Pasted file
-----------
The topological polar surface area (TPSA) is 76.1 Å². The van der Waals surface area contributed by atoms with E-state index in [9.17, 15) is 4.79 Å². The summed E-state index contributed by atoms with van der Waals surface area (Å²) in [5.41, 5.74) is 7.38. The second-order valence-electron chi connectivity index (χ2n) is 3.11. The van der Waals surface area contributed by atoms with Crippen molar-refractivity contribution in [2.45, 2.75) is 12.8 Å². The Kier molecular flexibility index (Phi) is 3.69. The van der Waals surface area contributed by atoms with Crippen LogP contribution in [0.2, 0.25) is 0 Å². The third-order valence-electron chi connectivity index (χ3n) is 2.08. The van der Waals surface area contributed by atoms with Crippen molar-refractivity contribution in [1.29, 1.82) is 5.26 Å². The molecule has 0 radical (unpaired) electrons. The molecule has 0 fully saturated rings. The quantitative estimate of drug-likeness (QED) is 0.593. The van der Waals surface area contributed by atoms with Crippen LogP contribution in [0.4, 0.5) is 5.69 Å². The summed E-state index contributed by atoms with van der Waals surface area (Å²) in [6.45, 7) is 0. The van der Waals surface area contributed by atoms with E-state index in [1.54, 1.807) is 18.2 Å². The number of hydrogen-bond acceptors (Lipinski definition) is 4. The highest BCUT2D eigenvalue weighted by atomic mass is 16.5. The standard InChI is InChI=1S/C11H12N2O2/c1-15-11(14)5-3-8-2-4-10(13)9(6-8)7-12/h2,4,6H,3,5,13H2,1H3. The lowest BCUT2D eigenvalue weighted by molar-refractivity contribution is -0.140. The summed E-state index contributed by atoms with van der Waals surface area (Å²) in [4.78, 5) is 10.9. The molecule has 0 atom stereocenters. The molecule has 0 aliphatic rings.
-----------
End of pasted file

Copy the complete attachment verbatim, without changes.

The topological polar surface area (TPSA) is 76.1 Å². The van der Waals surface area contributed by atoms with E-state index in [9.17, 15) is 4.79 Å². The summed E-state index contributed by atoms with van der Waals surface area (Å²) in [5.41, 5.74) is 7.38. The second-order valence-electron chi connectivity index (χ2n) is 3.11. The van der Waals surface area contributed by atoms with Crippen molar-refractivity contribution in [2.45, 2.75) is 12.8 Å². The Kier molecular flexibility index (Phi) is 3.69. The van der Waals surface area contributed by atoms with Crippen LogP contribution in [0.2, 0.25) is 0 Å². The third-order valence-electron chi connectivity index (χ3n) is 2.08. The van der Waals surface area contributed by atoms with Crippen molar-refractivity contribution in [1.29, 1.82) is 5.26 Å². The molecule has 0 radical (unpaired) electrons. The molecule has 0 fully saturated rings. The quantitative estimate of drug-likeness (QED) is 0.593. The van der Waals surface area contributed by atoms with Crippen LogP contribution in [0.4, 0.5) is 5.69 Å². The summed E-state index contributed by atoms with van der Waals surface area (Å²) in [6.45, 7) is 0. The van der Waals surface area contributed by atoms with E-state index in [1.54, 1.807) is 18.2 Å². The number of hydrogen-bond acceptors (Lipinski definition) is 4. The highest BCUT2D eigenvalue weighted by atomic mass is 16.5. The standard InChI is InChI=1S/C11H12N2O2/c1-15-11(14)5-3-8-2-4-10(13)9(6-8)7-12/h2,4,6H,3,5,13H2,1H3. The lowest BCUT2D eigenvalue weighted by molar-refractivity contribution is -0.140. The summed E-state index contributed by atoms with van der Waals surface area (Å²) in [4.78, 5) is 10.9. The molecule has 0 atom stereocenters. The molecule has 0 aliphatic rings.